It’s been a weird and wonderful year for ad tech in 2016 – interrupted by the collision of ‘martech’. From a slew of mergers and cash injections, there was certainly no shortage of news spanning all things ad tech and automation. Regardless of the good, the bad and the ugly in 2016 it’s time to look ahead to 2017. From extracting customer data gold to harnessing artificial intelligence and welcoming BYO algorithms and “just-in-time and precision marketing”, to fast-tracking cross-channel capabilities and scrutinizing independent analytics and attribution – there’s plenty afoot, and it’s a mouthful.
The internet needs an ad tech renaissance, one based on creating real value for publishers and marketers. Some people have pointed to the dominant share of advertising dollars going to social and search as a sign of the apocalypse for ad tech. Although is it just the opposite? Does it show us just how big the opportunity is for publishers that can integrate ad technology and deliver world class outcomes for marketers without compromising user experience?
The spread of fake and misleading news has shown a light on how its producers have thrived by plugging into the programmatic ad system. But a new study shows that in fact, mainstream media sites are far bigger users of ad tech, which is blamed for eroding the user experience and ultimately contributing to ad blocking. Mezzobit, a tool that lets publishers audit ad tech on websites, found that mainstream news sites have almost twice as much third-party technology as the fake or misleading news sites.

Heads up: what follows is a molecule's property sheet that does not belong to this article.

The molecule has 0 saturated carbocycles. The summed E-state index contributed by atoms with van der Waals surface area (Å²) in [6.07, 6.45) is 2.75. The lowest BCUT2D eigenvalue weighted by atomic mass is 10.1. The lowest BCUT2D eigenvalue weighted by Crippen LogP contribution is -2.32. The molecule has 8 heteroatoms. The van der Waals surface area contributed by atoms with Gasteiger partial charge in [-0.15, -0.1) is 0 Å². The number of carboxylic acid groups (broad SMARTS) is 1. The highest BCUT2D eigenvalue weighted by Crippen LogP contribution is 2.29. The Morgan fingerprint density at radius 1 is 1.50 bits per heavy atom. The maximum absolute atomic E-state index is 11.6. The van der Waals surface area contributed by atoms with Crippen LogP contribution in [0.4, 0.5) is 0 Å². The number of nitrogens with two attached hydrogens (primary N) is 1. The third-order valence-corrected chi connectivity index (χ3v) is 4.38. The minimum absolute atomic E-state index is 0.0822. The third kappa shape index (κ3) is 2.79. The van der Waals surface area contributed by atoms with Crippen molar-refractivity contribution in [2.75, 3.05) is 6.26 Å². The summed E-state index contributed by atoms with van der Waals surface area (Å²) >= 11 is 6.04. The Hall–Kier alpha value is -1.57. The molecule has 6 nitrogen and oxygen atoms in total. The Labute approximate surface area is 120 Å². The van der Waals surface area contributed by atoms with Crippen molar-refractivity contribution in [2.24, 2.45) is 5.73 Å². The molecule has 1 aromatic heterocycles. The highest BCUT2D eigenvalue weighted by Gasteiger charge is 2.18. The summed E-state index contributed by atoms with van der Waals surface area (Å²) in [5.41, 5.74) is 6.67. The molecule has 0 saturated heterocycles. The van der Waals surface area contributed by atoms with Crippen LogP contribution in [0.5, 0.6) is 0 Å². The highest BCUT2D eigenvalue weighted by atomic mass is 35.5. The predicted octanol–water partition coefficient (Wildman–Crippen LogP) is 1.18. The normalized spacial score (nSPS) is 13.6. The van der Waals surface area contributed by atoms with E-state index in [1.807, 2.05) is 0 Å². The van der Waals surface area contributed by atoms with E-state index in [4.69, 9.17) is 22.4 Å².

Adtech has failed to deliver for broadcasters over the past five years, but there are signs that there’s a better understanding and change on its way. So now it’s time to revisit the potential for adtech to help telly, wherever and whenever it’s watched. Predictions point out that in 2017 we’ll see piloting and launching of ad tech stacks by broadcasters to check that new technology can bring them the solutions they require and 2018 will be the year when real scale emerges in the true cross platform targeting of video advertising across the ecosystem.
The good news is that the digital-advertising industry is growing strongly, with revenues up sharply in 2016. The bad news – Virtually all of that growth is going to exactly two companies: Google and Facebook. This duopoly control has had an increasing impact on the advertising-tech market as well, something that used to be a growth area both for publishers and for ad networks.
Many businesses in the Adtech sector have tried to minimize their data protection obligations by claiming that they do not process personal data at all, or do so only as data processors. With the advent of the General Data Protection Regulation (“GDPR”), such approaches seem increasingly untenable. Given the volume of data that is processed by Adtech businesses, and how central it is to their business model, it seems likely that the Adtech sector will face some of the toughest challenges in preparing for the GDPR.